Training for the Marketing Marathon

For a recreational runner training for a big autumn distance race, the months of July and August are soul-crushing.

You’re getting into the heavy slog weeks of long, slow distance runs, mentally taxing mid-week speed work, and weekly mileage counts approaching 30, 40, 50 miles or even more. You wake up earlier each morning to combat higher temperatures and stifling humidity, factors that slow your natural pace down by a full minute for every 10 degrees of temperature rise.

I’m training for my second marathon. Like a lot of runners, I find it hard to stay focused. Digging deep for daily motivation is a challenge.

Yet the key to any successful distance race is to put in the work, week after week, day after day, mile after mile. As any coach will tell you, if you follow the plan, and put in the miles, you have a better-than-decent chance of hitting your goal, whether it’s to qualify for the Boston Marathon, notch a personal record, or just cross the finish line.

But you’ve got to put in the work. You can’t expect to successfully run 26.2 or 13.1 miles without training hard for three or four months. You can’t complete a distance event drawing on just one workout a week. Or by skipping your long runs when you feel tired.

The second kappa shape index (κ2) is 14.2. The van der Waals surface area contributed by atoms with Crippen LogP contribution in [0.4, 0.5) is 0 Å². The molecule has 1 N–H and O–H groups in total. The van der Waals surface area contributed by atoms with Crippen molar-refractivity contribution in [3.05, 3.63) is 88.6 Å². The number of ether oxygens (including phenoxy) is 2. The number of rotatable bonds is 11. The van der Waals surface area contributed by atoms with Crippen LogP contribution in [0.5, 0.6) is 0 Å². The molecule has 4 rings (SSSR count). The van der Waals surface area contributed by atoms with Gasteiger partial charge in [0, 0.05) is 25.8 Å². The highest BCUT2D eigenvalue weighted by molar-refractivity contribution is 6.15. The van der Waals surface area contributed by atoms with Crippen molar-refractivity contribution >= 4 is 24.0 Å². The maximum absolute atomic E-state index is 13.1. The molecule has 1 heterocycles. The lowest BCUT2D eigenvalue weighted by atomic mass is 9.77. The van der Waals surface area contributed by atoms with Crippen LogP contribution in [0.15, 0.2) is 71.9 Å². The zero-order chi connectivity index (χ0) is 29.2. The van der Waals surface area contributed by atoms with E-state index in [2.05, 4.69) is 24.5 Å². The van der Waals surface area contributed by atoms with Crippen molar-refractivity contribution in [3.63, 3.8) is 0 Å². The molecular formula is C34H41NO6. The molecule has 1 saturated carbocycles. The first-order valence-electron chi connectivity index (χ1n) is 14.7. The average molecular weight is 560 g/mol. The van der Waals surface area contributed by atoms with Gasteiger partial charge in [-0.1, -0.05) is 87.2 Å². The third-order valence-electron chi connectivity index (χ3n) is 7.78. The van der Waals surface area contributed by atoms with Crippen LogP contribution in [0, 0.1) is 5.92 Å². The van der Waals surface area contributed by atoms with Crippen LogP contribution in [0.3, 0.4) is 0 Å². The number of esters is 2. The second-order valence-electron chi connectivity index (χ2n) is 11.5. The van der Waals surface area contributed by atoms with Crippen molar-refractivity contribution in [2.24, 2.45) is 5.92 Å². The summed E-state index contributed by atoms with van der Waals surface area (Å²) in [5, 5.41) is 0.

Content marketing works the same way.

There is no magic marketing formula that works for every business. Some organizations publish regular blog posts on topics of interest to their target audience. Others create long-form thought leadership content like white papers or e-books. Still others seek out expert interview slots, guest posts and podcasts, and bylined articles in relevant industry journals to expand their universe of qualified leads.

All approaches are valid. But no method will work for your business unless it’s done regularly, consistently, and strategically. A white paper may present the most brilliant and unorthodox solution to a problem the world has ever seen. But if you don’t promote the content across multiple channels (like press releases, social media, and sales meetings), and repurpose it in other forms (articles, blog posts, webinars) it will have limited impact. Besides, one white paper alone won’t do much for you over the long term. The goal should be to develop a thought leadership platform, and build an audience that begins to think of your company as the go-to knowledge expert within your field.

The same goes for blogging. Too many businesses start a blog with the best of intentions, only to peter out after a few posts. It takes time to attract an audience, and once you have one, you must work to keep them engaged. A regular, active blog with relevant content improves search engine optimization (SEO), and drives traffic to your site. An inconsistent, stale blog with broken links and obsolete info has the opposite effect.

Be in it for the long haul. Develop a solid plan and stick with it, mile after mile.

That’s how you cross the finish line.

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Looking to kick your content marketing plan into race-day shape? Let’s talk! Contact me at ted@tedgoldwyn.com or www.tedgoldwyn.com.

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